The ability of the QSA team to run the table must have looked remote.  Over the past decade, the QSA litigation has addressed dozens of potential issues (district authority, constitutional issues, fiduciary duty, political fair practices, CEQA, Brown Act, water rights ownership, etc), each with more than one formulation.  Even if these arguments could be collapsed into 5 to 10 fundamental issues that drive the resolutions of the dozens of formulated arguments, the “75% outcome predictor” of each fundamental issue would say the odds of running the table on the issues would be about a “one-in-four” chance (for 5 fundamental issues) to a scant “one-in-twenty-five” chance (for 10 fundamental issues).  If there were 20 fundamental issues, one is better off predicting that the 100-year flood will arrive next year than believe that pro-transfer/QSA parties would run the table in the litigation.

Was the “pro-QSA” team of lawyers that much better than the “anti-QSA” lawyers?  Or, were pro-QSA lawyers just dealt a much better hand?  Or, did they simply get a few more lucky bounces along the way?  Given the diversity of perspectives in the water industry, I sure that the industry will lack a consensus on these questions.  I have my private views, but those are not relevant here.

Has the QSA litigation lottery run its course?  We will not know until the last deadline to file an appeal is in the rearview mirror.  After a decade without a lasting victory (their only success was the initial superior court decision finding the JPA unconstitutional was later overturned on appeal), when will a risk assessment of appeals conclude, “enough is enough.”  Where beliefs and emotions run deep, behavioral economists caution the use of simple, “dispassionate” models of decision-making.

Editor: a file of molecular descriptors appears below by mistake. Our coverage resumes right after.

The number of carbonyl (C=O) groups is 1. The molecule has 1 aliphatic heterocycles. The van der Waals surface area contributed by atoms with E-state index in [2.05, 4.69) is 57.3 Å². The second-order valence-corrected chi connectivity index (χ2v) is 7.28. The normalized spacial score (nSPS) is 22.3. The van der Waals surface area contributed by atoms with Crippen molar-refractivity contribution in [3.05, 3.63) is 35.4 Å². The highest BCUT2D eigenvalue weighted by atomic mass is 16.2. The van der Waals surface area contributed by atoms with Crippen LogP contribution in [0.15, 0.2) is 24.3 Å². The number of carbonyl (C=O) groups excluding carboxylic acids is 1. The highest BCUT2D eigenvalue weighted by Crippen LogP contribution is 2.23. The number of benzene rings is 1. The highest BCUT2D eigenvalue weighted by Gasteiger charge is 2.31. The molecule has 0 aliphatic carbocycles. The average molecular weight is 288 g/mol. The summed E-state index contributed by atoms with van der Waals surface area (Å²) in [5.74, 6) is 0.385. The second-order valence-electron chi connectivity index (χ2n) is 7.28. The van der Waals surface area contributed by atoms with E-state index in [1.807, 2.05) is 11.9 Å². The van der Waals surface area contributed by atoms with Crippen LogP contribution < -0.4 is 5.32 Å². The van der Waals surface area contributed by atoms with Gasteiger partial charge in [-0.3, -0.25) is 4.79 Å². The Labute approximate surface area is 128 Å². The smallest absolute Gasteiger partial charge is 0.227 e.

Addendum:  While a long-term economic advisor who represented the Imperial Irrigation District in negotiations of the IID-San Diego transfer and QSA, proceedings before the State Water Resources Board in 2002, and in early implementation post 2003, I had no role in the QSA litigation on behalf of IID.  As with any post, the views expressed here are solely my own and not the perspective of any past or current (or, for that matter, any future) client of Stratecon Inc.


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About Rodney T. Smith

Rodney T. Smith, Ph.D., President of Stratecon Inc.—an economics and strategic planning consulting firm—advises public and private sector water users on the acquisition, sale and leasing of water rights and water supplies in the western U.S. He is routinely involved in economic valuation of water rights, water investments, and negotiation of water acquisition and transportation agreements and has served as an expert witness in the economic valuation of groundwater resources, disputes over the economic interpretation of water contracts, economics of water conservation and water use practices, and the socio-economic impacts of land fallowing. For more information, see www.stratwater.com.